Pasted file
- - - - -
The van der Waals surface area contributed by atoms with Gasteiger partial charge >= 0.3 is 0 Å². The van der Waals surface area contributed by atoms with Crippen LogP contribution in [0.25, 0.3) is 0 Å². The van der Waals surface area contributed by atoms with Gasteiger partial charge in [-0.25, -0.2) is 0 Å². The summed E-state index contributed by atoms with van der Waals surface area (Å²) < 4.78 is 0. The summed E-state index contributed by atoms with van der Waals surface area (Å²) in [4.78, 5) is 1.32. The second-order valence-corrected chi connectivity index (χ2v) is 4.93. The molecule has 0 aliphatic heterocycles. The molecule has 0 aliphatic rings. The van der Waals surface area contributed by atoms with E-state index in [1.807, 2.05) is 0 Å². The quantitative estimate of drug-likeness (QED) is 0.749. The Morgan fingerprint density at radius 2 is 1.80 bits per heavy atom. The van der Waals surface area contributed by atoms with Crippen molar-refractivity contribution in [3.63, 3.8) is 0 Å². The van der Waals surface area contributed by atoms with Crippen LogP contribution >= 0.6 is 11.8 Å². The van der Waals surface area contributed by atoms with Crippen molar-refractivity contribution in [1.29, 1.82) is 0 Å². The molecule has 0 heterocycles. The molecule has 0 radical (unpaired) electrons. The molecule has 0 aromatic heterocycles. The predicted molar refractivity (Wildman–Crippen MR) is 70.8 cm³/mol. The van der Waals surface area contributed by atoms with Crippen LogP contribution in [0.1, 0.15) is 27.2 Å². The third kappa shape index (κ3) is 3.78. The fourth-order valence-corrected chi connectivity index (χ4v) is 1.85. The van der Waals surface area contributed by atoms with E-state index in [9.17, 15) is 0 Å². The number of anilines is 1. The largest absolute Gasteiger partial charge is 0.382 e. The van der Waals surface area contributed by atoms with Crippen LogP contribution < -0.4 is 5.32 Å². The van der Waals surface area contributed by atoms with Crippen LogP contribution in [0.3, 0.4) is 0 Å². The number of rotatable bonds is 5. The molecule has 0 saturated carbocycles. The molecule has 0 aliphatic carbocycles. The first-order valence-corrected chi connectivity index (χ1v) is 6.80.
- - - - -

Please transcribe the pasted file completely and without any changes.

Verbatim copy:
The van der Waals surface area contributed by atoms with Gasteiger partial charge >= 0.3 is 0 Å². The van der Waals surface area contributed by atoms with Crippen LogP contribution in [0.25, 0.3) is 0 Å². The van der Waals surface area contributed by atoms with Gasteiger partial charge in [-0.25, -0.2) is 0 Å². The summed E-state index contributed by atoms with van der Waals surface area (Å²) < 4.78 is 0. The summed E-state index contributed by atoms with van der Waals surface area (Å²) in [4.78, 5) is 1.32. The second-order valence-corrected chi connectivity index (χ2v) is 4.93. The molecule has 0 aliphatic heterocycles. The molecule has 0 aliphatic rings. The van der Waals surface area contributed by atoms with E-state index in [1.807, 2.05) is 0 Å². The quantitative estimate of drug-likeness (QED) is 0.749. The Morgan fingerprint density at radius 2 is 1.80 bits per heavy atom. The van der Waals surface area contributed by atoms with Crippen molar-refractivity contribution in [3.63, 3.8) is 0 Å². The van der Waals surface area contributed by atoms with Crippen LogP contribution >= 0.6 is 11.8 Å². The van der Waals surface area contributed by atoms with Crippen molar-refractivity contribution in [1.29, 1.82) is 0 Å². The molecule has 0 heterocycles. The molecule has 0 radical (unpaired) electrons. The molecule has 0 aromatic heterocycles. The predicted molar refractivity (Wildman–Crippen MR) is 70.8 cm³/mol. The van der Waals surface area contributed by atoms with Crippen LogP contribution in [0.1, 0.15) is 27.2 Å². The third kappa shape index (κ3) is 3.78. The fourth-order valence-corrected chi connectivity index (χ4v) is 1.85. The van der Waals surface area contributed by atoms with E-state index in [9.17, 15) is 0 Å². The number of anilines is 1. The largest absolute Gasteiger partial charge is 0.382 e. The van der Waals surface area contributed by atoms with Crippen LogP contribution < -0.4 is 5.32 Å². The van der Waals surface area contributed by atoms with Crippen LogP contribution in [0.3, 0.4) is 0 Å². The number of rotatable bonds is 5. The molecule has 0 saturated carbocycles. The molecule has 0 aliphatic carbocycles. The first-order valence-corrected chi connectivity index (χ1v) is 6.80.